2. Wai Yip Tung says

    Good point about the endowment effect.

    Cash the money and put it in index fund. Clearly you will end up in better position.

    It should be clear that the RSU is taxed after vested because employee received a fractional number of share quite a bit smaller that the whole number they are granted.

  3. AN says

    I still don’t get how there is no tax advantage to holding your RSUs after they vest. As you mentioned above, if you hold them longer than a year then you’re taxed at the lower long term capital gains vs the higher short term capital gains. Is that the tax advantage of holding them (at least for a year after vest) which your co-workers were referring to?

    I’m guessing you’re referring to something else when you said, “there is no tax advantage whatsoever.” Am I correct in assuming that if you were to sell the same day in which they vest, the cost basis of the RSU = that days market value, so there are essentially no capital gains to tax. Unfortunately, if you happen to hod them until the next day, you’re now obligated to hold them for at least a year (unless you want to pay the short term cap gains). I hope I’m making sense.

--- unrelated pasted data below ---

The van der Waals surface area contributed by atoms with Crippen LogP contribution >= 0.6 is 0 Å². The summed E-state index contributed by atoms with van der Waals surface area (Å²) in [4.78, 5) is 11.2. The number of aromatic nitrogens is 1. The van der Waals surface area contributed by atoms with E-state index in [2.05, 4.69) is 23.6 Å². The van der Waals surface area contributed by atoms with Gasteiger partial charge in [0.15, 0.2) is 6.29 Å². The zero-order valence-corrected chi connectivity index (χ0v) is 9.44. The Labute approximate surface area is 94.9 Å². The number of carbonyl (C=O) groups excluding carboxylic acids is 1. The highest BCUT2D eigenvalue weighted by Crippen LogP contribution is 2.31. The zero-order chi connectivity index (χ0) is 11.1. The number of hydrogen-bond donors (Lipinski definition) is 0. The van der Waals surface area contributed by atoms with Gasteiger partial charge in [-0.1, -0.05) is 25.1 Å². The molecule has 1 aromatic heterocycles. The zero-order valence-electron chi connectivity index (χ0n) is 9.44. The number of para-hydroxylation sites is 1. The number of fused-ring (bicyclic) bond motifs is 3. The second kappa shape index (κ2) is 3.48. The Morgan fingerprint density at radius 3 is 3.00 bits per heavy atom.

4. Harry Sit says

    @AN – The long term capital gains treatment for holding shares for one year applies to any regular purchases. They are not specific to shares from vested RSUs. Therefore there is no tax advantage whatsoever compared to shares you buy on your own.

    If you sell the shares on the same day or a few days after the RSUs vest, there won’t be much capital gains. If you happen to be lucky and the shares appreciated say 10% in a few days, it still doesn’t makes sense to hold the shares for one year waiting for the long term capital gains treatment, because a 2% price drop will wipe out the benefit from the expected lower tax rate. If the stock can gain 10% in a few days, it certainly can lose 2% over a year. I would thank God for my luck and take the short-term gain.